Too Much and Never Enough: How My Family Created the World's Most Dangerous Man by Mary Trump was...a lot. Informative. Biased. Cringey. Eye-opening. In short, it was not boring. The title is the most truthful advertising with what you're getting into when you read this book that I don't really need to say more. Love him, or hate him, this book was an interesting read.

16. A book chosen entirely by the title.

I usually choose what I read by recommendations, so reading one chosen entirely by the title was a big "trust fall" for me this year. The End of the World Running Club by Adrian J. Walker lived up to its intriguing title! As an on-again/off-again runner as well as a fan of post-apocalyptic novels (because of the huge "what if" aspect), this one was a no-brainer for me. Another bonus for me was that the setting was post-apocalyptic England, a place I hadn't read about in that setting. I was there for that!

17. Name of the month (or season) in the title.

The Enchanted April by Elizabeth von Arnim was my neighborhood book club pick this spring and it proved a popular pick with most of us. The hodgepodge of characters gave each of a chance to see ourselves in this fun vacation novel set in a villa in Italy. By the time I finished reading it, I felt like I'd enjoyed a weekend getaway.

18. Focus on friendship.

The first book I read by Fredrik Backman was A Man Called Ove and it gave me a book hangover that took days to get over before I could even think of starting another book. Since Ove, I have read three more Backman books and one theme that I discovered in all of his writings I've had the pleasure of reading this year is that of intergenerational relationships. Mr. Backman has converted me to a fan and it all began with A Man Called Ove. 🥰

19. Family bonding.

I know I am an anomaly, but I am just not into Brené Brown. Don't shoot me. I don't think I am her target demographic. That said, I did read through Daring Greatly with my friend, Anne. It was given to me by my oldest daughter, a mega-fan of Brené. I read it slowly, breaking it up into sections and met my friend early on Saturday mornings to discuss what we'd read that week. If you're like most of the population and love Brené, I would imagine you'd like this book on vulnerability because it is (she asserts) the way to transform the way you live, love, parent, and lead.

20. What-if...

I'm an easy sell with speculative fiction, so when Watchers by Dean Koontz was repeatedly recommended, I checked it out from my library. Reader, I have been scouring the used book stores for a hardbound copy ever since! I had no idea that I had been missing out on an author that would quickly become a favorite, but Watchers did that for me. I am now such a Dean Koontz fan that we gifted three of his novels as Christmas gifts this year.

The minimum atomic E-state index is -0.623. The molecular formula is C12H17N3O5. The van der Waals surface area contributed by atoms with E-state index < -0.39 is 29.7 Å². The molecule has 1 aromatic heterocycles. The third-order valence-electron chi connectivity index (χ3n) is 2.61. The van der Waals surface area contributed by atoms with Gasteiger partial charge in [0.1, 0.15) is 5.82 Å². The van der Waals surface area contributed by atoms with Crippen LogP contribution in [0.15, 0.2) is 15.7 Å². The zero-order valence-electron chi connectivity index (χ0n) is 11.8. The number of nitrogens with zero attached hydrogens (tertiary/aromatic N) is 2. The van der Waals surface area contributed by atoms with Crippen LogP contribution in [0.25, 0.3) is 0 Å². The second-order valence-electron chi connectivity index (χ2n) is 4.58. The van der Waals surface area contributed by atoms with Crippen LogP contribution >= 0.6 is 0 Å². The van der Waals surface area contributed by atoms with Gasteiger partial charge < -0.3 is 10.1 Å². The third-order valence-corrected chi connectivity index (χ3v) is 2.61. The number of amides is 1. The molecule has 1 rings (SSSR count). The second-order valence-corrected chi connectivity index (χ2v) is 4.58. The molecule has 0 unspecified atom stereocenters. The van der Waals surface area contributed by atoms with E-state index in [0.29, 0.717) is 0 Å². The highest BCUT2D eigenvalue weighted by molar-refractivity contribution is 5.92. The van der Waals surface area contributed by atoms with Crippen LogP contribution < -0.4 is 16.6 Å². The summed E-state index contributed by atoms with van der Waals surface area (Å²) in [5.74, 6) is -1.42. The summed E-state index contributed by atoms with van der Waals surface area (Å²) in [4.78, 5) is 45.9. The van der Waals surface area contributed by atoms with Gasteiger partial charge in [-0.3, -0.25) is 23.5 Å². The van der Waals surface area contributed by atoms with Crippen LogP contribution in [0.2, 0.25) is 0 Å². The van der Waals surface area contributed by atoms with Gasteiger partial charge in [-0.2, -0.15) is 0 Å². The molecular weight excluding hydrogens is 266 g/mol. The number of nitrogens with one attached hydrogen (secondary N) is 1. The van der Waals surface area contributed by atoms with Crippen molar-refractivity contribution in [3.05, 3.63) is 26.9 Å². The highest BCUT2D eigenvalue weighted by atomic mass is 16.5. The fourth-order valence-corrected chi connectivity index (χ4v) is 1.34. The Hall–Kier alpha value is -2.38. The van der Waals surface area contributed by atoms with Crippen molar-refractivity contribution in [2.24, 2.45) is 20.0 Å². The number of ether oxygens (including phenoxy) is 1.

21. Read the firsts.

"I lost an arm on my last trip home. My left arm."

This is the first sentence of Kindred by Octavia E. Butler and the one that hooked me from the first sentence this year. And Reader, the subsequent sentences kept drawing me across the pages of this gem until, before I knew it, my adventure was over.

But what an adventure it was!

This is maybe one of the most unique books I've ever read because it combines history & slavery with an element of time travel that is not only believable, but an element so masterfully woven into the fabric of the story that it is not even questioned. If your TBR pile is already tall, do yourself a favor and add this title anyway. You won't be sorry.

And that, my friend, is MY Bookish Year in Review.

What about yours?

Please share YOUR Bookish Year in Review in the comments. I'd love to see how many of my 21 evergreen, personalized categories you explored this year, as well as the titles you chose.

If you thought this was fun, make sure to check back next week as we launch into a brand new year with the 22 in '22 Book Challenge.

Happy New Year!

*I linked the books mentioned above to Amazon for your convenience and, should you choose to make a purchase, Amazon will share a teeny-tiny portion of the sale with Pretty Literate. We are talking miniscule. Every penny counts. It does not affect your buying experience, but may one day allow me to buy a cup o' joe for my I.T. guy by way of thanks for all he does to support PL.


  • Well, I hit 12 out of 21 categories. But, I am ready to beat that in 2022! Can’t wait to see your challenge for this year. Happy New Year!

    Shellitru Truax
  • Can’t wait to receive your blog posts! Thanks so much! Happy Reading!

    Debbie Woods